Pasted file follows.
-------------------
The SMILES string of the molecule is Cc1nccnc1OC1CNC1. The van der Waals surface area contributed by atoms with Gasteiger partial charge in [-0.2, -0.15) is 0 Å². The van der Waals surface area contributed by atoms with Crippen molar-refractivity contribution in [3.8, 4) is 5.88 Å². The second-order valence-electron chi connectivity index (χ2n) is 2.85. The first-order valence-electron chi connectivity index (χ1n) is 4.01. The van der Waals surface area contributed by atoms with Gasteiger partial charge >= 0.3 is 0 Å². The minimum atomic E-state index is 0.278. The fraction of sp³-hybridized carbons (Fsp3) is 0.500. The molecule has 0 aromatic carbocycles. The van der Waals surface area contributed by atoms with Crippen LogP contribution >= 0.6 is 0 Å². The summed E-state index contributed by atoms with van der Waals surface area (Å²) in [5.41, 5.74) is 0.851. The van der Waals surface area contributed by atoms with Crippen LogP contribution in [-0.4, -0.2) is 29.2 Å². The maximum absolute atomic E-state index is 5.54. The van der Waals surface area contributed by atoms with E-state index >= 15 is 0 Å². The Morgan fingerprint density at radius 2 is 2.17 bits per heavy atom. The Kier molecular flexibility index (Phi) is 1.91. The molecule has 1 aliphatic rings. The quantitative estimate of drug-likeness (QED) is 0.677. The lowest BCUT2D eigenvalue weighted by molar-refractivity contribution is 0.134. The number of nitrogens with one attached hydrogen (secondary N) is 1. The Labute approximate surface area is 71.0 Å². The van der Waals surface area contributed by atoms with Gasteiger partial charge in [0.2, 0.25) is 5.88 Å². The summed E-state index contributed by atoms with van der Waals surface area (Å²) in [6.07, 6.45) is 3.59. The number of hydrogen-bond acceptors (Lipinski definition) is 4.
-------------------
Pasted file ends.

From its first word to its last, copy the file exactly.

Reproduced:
The SMILES string of the molecule is Cc1nccnc1OC1CNC1. The van der Waals surface area contributed by atoms with Gasteiger partial charge in [-0.2, -0.15) is 0 Å². The van der Waals surface area contributed by atoms with Crippen molar-refractivity contribution in [3.8, 4) is 5.88 Å². The second-order valence-electron chi connectivity index (χ2n) is 2.85. The first-order valence-electron chi connectivity index (χ1n) is 4.01. The van der Waals surface area contributed by atoms with Gasteiger partial charge >= 0.3 is 0 Å². The minimum atomic E-state index is 0.278. The fraction of sp³-hybridized carbons (Fsp3) is 0.500. The molecule has 0 aromatic carbocycles. The van der Waals surface area contributed by atoms with Crippen LogP contribution >= 0.6 is 0 Å². The summed E-state index contributed by atoms with van der Waals surface area (Å²) in [5.41, 5.74) is 0.851. The van der Waals surface area contributed by atoms with Crippen LogP contribution in [-0.4, -0.2) is 29.2 Å². The maximum absolute atomic E-state index is 5.54. The van der Waals surface area contributed by atoms with E-state index >= 15 is 0 Å². The Morgan fingerprint density at radius 2 is 2.17 bits per heavy atom. The Kier molecular flexibility index (Phi) is 1.91. The molecule has 1 aliphatic rings. The quantitative estimate of drug-likeness (QED) is 0.677. The lowest BCUT2D eigenvalue weighted by molar-refractivity contribution is 0.134. The number of nitrogens with one attached hydrogen (secondary N) is 1. The Labute approximate surface area is 71.0 Å². The van der Waals surface area contributed by atoms with Gasteiger partial charge in [0.2, 0.25) is 5.88 Å². The summed E-state index contributed by atoms with van der Waals surface area (Å²) in [6.07, 6.45) is 3.59. The number of hydrogen-bond acceptors (Lipinski definition) is 4.